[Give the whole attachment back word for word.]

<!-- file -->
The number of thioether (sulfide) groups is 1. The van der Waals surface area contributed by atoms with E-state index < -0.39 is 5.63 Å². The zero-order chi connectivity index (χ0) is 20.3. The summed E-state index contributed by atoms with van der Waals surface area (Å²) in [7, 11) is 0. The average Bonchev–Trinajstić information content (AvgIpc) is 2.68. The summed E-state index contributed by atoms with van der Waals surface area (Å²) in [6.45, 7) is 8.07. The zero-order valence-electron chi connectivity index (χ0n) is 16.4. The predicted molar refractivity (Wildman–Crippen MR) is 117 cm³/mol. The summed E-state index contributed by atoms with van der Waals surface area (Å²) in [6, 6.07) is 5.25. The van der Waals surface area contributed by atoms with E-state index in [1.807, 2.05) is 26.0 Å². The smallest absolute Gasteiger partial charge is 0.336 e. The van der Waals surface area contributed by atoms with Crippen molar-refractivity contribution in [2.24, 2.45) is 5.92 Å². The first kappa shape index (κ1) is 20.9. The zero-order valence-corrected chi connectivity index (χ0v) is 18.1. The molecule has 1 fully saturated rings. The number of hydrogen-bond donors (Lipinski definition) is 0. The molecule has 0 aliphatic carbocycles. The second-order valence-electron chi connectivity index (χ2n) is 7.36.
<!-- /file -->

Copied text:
The number of thioether (sulfide) groups is 1. The van der Waals surface area contributed by atoms with E-state index < -0.39 is 5.63 Å². The zero-order chi connectivity index (χ0) is 20.3. The summed E-state index contributed by atoms with van der Waals surface area (Å²) in [7, 11) is 0. The average Bonchev–Trinajstić information content (AvgIpc) is 2.68. The summed E-state index contributed by atoms with van der Waals surface area (Å²) in [6.45, 7) is 8.07. The zero-order valence-electron chi connectivity index (χ0n) is 16.4. The predicted molar refractivity (Wildman–Crippen MR) is 117 cm³/mol. The summed E-state index contributed by atoms with van der Waals surface area (Å²) in [6, 6.07) is 5.25. The van der Waals surface area contributed by atoms with E-state index in [1.807, 2.05) is 26.0 Å². The smallest absolute Gasteiger partial charge is 0.336 e. The van der Waals surface area contributed by atoms with Crippen molar-refractivity contribution in [2.24, 2.45) is 5.92 Å². The first kappa shape index (κ1) is 20.9. The zero-order valence-corrected chi connectivity index (χ0v) is 18.1. The molecule has 1 fully saturated rings. The number of hydrogen-bond donors (Lipinski definition) is 0. The molecule has 0 aliphatic carbocycles. The second-order valence-electron chi connectivity index (χ2n) is 7.36.